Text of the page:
Stress: Is it surprising bosses are stricken?

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Antonio Horta-Osorio, chief executive of Lloyds banking group, has been signed off work for medical reasons, reportedly stress and "extreme fatigue". But should people be surprised that bosses suffer?

Memorably described as the financial world's Jose Mourinho, there were high hopes for Antonio Horta-Osorio's stewardship of Lloyds.

The Portuguese boss was said to have "a laser-like focus" and was so dedicated to the job, that on his first day at Lloyds he arrived so early that the front doors were not even open.

Now his temporary departure has left share prices down and employees, investors and the government - who have a large stake - wondering when he will return.

The financial sector and big businesses have always been known as a high-pressure environment.

Geraint Anderson, a former City analyst and "Cityboy" columnist, describes the City as having a "testosterone-fuelled, macho" culture.

"The 'lunch is for wimps, if you want a friend buy a dog' culture is just as strong now if not stronger," he says.

The average working week in the finance sector is about 60 hours and that's just during the week - people often work at the weekend as well.

One might then argue that it's not surprising that Horta-Osorio is suffering from "extreme fatigue". But at the same time there is a strong expectation that big company bosses, like senior politicians, should have an unusually high tolerance for the stresses of working all the time.

But in reality, the work ethos of high finance makes stress a bigger problem by discouraging people from seeking help.

"Mentioning stress or fatigue or anything that's perceived as a sign of weakness is sneered at, which makes the whole environment difficult for those who are stressed," says Anderson.

"People bottle it up and don't share it so to have to put up a front of invulnerability can be a difficult thing to maintain, especially doing a hyper-competitive job with long hours and with the added pressures of job losses."

Of course, stress is an issue for all workers. Amy Whitelock, senior policy and campaigns officer at Mind, says the key thing is that stress can affect people in different ways.

While ordinary workers suffer under the pressure of overwork, redundancy worries and poor work-life balance, senior managers may be less willing to speak up because of their position and the impact it could have on their careers.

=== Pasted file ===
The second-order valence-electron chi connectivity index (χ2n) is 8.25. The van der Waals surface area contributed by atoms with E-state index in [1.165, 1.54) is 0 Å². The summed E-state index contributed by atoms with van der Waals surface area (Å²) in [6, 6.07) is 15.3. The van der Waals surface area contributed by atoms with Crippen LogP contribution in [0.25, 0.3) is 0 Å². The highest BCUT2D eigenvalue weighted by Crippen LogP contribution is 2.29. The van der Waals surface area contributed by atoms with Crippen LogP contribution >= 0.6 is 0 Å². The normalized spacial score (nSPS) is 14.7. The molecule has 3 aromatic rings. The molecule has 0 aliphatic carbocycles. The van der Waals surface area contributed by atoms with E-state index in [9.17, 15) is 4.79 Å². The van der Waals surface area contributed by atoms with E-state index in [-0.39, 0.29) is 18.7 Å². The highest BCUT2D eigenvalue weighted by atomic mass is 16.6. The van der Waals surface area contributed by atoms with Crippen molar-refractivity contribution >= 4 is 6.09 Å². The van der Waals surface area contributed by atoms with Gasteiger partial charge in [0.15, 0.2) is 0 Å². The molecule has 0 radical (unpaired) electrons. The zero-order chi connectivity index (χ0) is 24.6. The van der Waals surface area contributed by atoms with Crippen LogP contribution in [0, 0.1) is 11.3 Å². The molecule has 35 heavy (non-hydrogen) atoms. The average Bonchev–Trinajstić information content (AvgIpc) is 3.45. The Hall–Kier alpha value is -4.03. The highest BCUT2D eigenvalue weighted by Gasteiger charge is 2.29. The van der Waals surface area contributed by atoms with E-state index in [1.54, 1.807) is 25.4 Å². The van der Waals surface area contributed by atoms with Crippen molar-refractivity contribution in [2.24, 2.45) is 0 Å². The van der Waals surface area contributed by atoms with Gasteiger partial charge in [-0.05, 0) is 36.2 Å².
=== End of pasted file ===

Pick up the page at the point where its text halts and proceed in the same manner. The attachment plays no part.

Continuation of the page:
"Everyone can experience stress. Senior people speaking out can be really powerful and help others to speak out," says Whitelock.

But what if you're at the top of the company?

"[Bosses] are not viewed as invulnerable masters of the universe. Some are good and I think a lot are doing well in conditions beyond their control," says Anderson.

However there is an assumption that "if they've climbed the greasy pole to get there then they have what it takes", he notes.

John Binns is one such executive who has been affected by this.

A partner for 10 years at accounting and consulting firm Deloitte, he was signed off work in 2007 with depression.

At the time, he thought it was the end of his career.

What surprised him was the reaction of his bosses who told him he was a valued member of the team. They said they wanted to do everything for him so that he could get back to work.

"That was a surprising message, I wasn't expecting to hear that. With depression, your self-esteem takes a huge blow so it was an extraordinary message for me," he says.

"People can get better and have a level of work they had before. What's happening is people aren't talking about it."

Ben Willmott, employee relations advisor for the Chartered Institute of Personnel Development, says the working culture is dictated to by the top of the company.

"Chief executive teams have high levels of autonomy. They're used to working under pressure and managing their own workloads.

"In certain sectors at board level there is a sort of a belief that senior executives should be able to cope but executives should be looking after each other.

"Companies should look at resilience training for chief executives to look at how they manage their own stress and how they respond to pressure."

He says where there are signs of burnout, such as people sending emails on Sundays or at night regularly, then other team members should ask them if they're coping.

Everyone has periods of work where they have a bout of activity but if the unsustainable is becoming sustainable, then that's when help may be needed, according to Willmott.

"Pressure is a positive in a business environment but prolonged exposure to pressure is when you get problems."

When Binns returned to work, he set up a mental health champion scheme where employees can speak to any one of eight partners who have been trained in mental health issues.

It is outside of line management and HR and managers can even speak to them confidentially if they have concerns about staff they look after. The scheme is seen as ground breaking and other companies are implementing it.

"Because of my experience, my engagement with the company has been strong, my productivity has been better so it's paid them back," he says.

"We've got a long way to go - we can't make that culture change overnight."

And the culture is hard to address. What happened after the Lloyds announcement, falling share price and speculation about the chief executive's future, is just the sort of thing that adds to the pressure on bosses.

"People would be looking for strong leaders in a time of crisis," says Anderson.

And yet a crisis is just the time when a strong leader is most likely to be affected.

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